whose duty it is to execute that process. The service of process is a But in Riggs v. Johnson Co., supra, the court says: "State courts are exempt from all interference by the federal tribnnals, but they are destitute of all power to restrain either the process or proceedings in the national courts. Circuit courts and state courts act separately and independently of each other, and, in their respective spheres of action, the process issued by the one is as far out of the reach of the other as if the line of division between them was traced by landmarks and monuments visible to the eye." In the case of U. S. v. Collins, supra, it is held that no process of a state court, preliminary to the final determination of the case, can be stayed by injunction issued out of a United States court. The court says: "The fifth section of the act of March 2, 1793, prohibits the courts of the United States from granting an injunction to stay proceedings in any court of a state. This term ·proceedings' may properly, and I think must neces· sarily, include all steps taken by the court, or by its officers under its process, from the institution,of the suit, until the close of the final process of execution which may issue therein." The supreme court has likewise held that a national court not only cannot directly restrain a state court, but cannot restrain its proceedings even by an inj unction issued against the parties to a suit in the state court. In Peck v. Jenness, 7 How. 625, the court says: _ "The fact, therefore, that an injunction issues only to the parties before the court, and not to the court, is no evasion of the difficulties that are the necessary result of an attempt to exercise that power over a party who is a litigant in another and independent forum. The act of congrel:ls of the second of March, 1793, declares that a writ of injunction shall not be granted · to stay proceedings in any court of a state.' In the case of Diggs v. Wolcott, 4 Oranch, 179, the decree of the circuit court had enjoined the defendant from proceeding in a suit pending in a state court, and this court reversed the decree because it has no jurisdiction to enjoin proceedings in a state court."
proceeding in the court.
As recently as the case of Haines v. Carpenter, 91 U. S. 257, the same doctrine was announced in the following language: "In the first place, the great Qbject of the suit is to enjoin and stop litigation in the state courts, and to bring all the litigated quelltions before the circuit court. This is one of the things which the federal courts are expressly prohibited from doing. By the act of March 2, 1793, it was declared that a writ of injunction shall not be granted to stay proceedings in a state court. 'l'his prohibition is repeated in section 720 of the Revised Statutes, and extends to all cases except where otherwise provided by the bankrupt law. This objection alone is sufficient ground for sustaining the demurrer to the bill." In that case it was attempted to restrain the state court through an injunction against the parties, and the supreme court holds that this cannot be done. The same doctrine was repeated in Dial v. Reg.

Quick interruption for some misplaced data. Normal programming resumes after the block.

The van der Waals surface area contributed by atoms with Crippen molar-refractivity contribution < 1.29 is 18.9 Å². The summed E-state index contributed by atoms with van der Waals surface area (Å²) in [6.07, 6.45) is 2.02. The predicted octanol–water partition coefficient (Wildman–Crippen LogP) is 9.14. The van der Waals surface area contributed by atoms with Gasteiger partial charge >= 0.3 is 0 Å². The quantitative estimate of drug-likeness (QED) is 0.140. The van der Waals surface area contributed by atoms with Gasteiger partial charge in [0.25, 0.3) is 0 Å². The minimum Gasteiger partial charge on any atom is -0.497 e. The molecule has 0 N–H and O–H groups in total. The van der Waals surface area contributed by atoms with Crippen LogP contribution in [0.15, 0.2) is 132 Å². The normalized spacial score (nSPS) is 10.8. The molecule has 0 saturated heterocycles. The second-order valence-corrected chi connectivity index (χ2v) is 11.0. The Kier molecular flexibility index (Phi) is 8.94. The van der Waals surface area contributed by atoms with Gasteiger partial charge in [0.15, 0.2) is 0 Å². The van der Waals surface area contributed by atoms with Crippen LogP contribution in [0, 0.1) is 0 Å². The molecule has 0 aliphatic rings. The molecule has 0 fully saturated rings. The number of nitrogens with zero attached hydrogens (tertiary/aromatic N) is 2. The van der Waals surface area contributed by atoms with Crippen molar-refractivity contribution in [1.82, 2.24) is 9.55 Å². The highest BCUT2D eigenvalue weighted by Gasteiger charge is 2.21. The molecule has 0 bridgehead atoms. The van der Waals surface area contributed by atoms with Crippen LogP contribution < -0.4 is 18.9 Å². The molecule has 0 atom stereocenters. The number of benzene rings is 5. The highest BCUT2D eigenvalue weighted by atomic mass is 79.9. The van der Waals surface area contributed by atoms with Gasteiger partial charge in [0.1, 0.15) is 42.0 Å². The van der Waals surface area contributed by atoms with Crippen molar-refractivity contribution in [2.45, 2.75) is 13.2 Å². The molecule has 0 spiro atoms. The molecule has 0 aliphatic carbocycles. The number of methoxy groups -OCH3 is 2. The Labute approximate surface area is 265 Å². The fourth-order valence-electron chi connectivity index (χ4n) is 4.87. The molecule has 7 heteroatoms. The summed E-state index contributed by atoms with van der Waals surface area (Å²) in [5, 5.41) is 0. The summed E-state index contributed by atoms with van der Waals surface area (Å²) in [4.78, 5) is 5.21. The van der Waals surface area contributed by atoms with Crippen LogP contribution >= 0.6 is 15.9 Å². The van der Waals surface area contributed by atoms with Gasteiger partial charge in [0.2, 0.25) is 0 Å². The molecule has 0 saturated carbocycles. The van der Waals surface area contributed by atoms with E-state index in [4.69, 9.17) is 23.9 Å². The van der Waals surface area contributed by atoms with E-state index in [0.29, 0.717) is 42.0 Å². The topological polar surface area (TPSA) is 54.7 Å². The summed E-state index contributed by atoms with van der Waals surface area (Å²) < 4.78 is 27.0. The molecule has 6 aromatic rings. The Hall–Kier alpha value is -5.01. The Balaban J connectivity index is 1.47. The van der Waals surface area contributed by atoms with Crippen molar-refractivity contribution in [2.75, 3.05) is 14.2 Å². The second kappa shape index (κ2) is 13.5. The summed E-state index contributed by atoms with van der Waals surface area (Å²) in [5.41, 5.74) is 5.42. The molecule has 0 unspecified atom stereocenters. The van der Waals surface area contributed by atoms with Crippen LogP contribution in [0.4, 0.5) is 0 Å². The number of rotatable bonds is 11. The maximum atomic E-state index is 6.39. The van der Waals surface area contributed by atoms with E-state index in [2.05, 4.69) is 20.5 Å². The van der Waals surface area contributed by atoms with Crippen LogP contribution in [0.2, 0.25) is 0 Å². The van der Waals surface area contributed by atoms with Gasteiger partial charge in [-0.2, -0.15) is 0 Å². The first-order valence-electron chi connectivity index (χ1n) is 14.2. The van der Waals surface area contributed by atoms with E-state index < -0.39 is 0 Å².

nold, 96 U. S. 340.
The proceedings which are here sought to be restrained are proceedings in a state court, in which warrants have been issued against the complainant and many others, and placed in the hands of the executive officer of the court for service. It is sought to enjoin the service of process, which would be to stay the proceedings, and prevent the court from acting in the case. This is clearly within the prohibition of the statute, as repeatedly construed by the courts; and this court has no authority to restrain those proceedings. Within the last 15 years a great many applications, under a great variety of circumstances, have been made to this court for preliminary injunctions to restrain proceedings in the state courts in civil causes, and they have invariably been denied. This court has no authority to restrain proceedingsjirst commenced in a state court, nor has a state court authority to restrain proceedings in this court. The court, therefore, has no jurisdiction to grant the relief sought in this bill. Let the order to show cause be discharged, and the application for an injunction denied. The demurrer to the bill is also su.stained for want of authority to grant the relief sought, and the bill dismil:lsed.
and another v. REES and others.
(Oitrcuit Court, E. D. Tenne88ee, S. D. January 4, 1886.)
No fraud, deceit, or mutual mistake justifying a rescission of the sought to be avoided being shown. the bill is dismissed.
OP STOCK-RESCISSION OF CONTRACT--FRAUD-MISTAKE-EvIDENClll.
In Equity. R. L. Bright and De Witt rl Shepherd, for complainants. Key, Richmond &; Clark and Wheeler &; Marshall, for respondents. KEY, J. The bill in this case was filed by complainants in the chancery court of the state of 'I'ennessee, in February, 1883. The cause was removed by respondents into this court. The bill alleges that respondent Rees, and his agent, respondent Wilder, sold them onehalf the stock in the Roane Mountain Steel & Iron Company, a corporation created by the state of North Carolina, for the price of $71,500. This company had stock to the amount of $143,000. Complainants aver that, in making the trade, they relied upon the representations of Rees and Wilder as to the quantity of land belonging to the company, its character, cost, and value, the nature and quality of the title by which it was held, and all the general facts and ingredients which entered into their consideration in estimating the value of the stock. Complainants say that since the contract was executed they have discovered that they have been imposed upon, and that respondents' representations were false, or exaggerated to such an ex-